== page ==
Although the Biden Administration has long made free community college a talking point, there’s another (related) point that’s starting to get some attention. “Free degree” is slowly becoming “degree-free.” The Administration is also quietly pushing the notion that most jobs don’t require a college degree.
Former president Barack Obama recently picked up on the degree-free riff by tweeting his support for bringing an end to “degree inflation.” Degree inflation occurs when employers require applicants to have a college degree even when a degree isn’t necessary for the job.
The Biden Administration apparently agrees. During his most recent State of the Union address, President Biden acknowledged manufacturing investments and pointed out that many new factories offer substantial salaries for workers without requiring a college degree.
While that seems to contradict the Administration’s desire to promote free community college, the degree-free approach to recruiting new employees is gaining traction. At least a dozen states have dropped their degree requirements for open positions, including Michigan.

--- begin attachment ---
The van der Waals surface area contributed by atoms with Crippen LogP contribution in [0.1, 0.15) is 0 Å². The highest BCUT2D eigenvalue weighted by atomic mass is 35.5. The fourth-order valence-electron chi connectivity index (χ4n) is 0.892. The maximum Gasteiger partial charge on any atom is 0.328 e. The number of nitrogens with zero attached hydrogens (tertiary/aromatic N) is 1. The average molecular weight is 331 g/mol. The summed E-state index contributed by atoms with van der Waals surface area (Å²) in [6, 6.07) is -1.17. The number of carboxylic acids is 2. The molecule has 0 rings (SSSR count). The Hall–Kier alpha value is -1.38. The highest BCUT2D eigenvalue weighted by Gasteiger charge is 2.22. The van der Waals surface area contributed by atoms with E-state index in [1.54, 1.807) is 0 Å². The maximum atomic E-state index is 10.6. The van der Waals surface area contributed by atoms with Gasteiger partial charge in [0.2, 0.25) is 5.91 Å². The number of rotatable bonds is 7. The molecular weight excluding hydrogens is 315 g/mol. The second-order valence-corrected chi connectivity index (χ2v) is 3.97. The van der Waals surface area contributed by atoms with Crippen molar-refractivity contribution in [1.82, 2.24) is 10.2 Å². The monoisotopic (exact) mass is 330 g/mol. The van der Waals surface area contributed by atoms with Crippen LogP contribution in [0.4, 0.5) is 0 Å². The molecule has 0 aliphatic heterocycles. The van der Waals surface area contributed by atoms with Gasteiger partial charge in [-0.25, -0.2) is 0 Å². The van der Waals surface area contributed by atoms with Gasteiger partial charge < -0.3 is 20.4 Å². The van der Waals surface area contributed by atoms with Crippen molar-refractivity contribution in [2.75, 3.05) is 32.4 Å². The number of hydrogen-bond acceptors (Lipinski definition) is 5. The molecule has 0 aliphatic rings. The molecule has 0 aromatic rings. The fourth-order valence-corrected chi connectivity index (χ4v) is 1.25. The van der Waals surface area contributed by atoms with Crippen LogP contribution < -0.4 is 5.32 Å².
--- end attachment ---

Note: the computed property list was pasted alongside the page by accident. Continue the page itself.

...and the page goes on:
So, what is the strategy when the President of the United States says that college degrees aren’t necessary for the majority of the jobs? While there is no doubt that employers have -sometimes without thinking – list a college degree as a requirement for their open position, the degree requirement likely reflects the employer’s desire to hire someone with more formal education.
When it’s an employer’s market, that works. Lately, it hasn’t been an employer’s market and isn’t likely to return to one anytime soon. Record-low unemployment, coupled with the steady retirement of the Baby Boomers mean that employers can’t afford to be choosy. Employers have found that throwing up barriers like specific degree requirements is a good way to ensure that they don’t get responses to job postings.
Increased competition for the college degree
So, what does a college do in the face of a lot of support for not needing its primary product? One of the basic responses should be to seriously improve the college degrees they do offer. Occupations that require a college education are still around, so it makes sense to focus on them.
This includes vocational and occupational education programs, where degrees and licenses are mandated by law or professional standards. It also means focusing on relatively new fields that are in high demand. This includes clean energy production, healthcare occupations, advanced manufacturing, and skilled trades.
It’s hard to eliminate the requirements for professions that require hands-on skills. So, when the President of the United States encourages employers to drop their college degree requirements, perhaps it’s time to refocus on occupational education.
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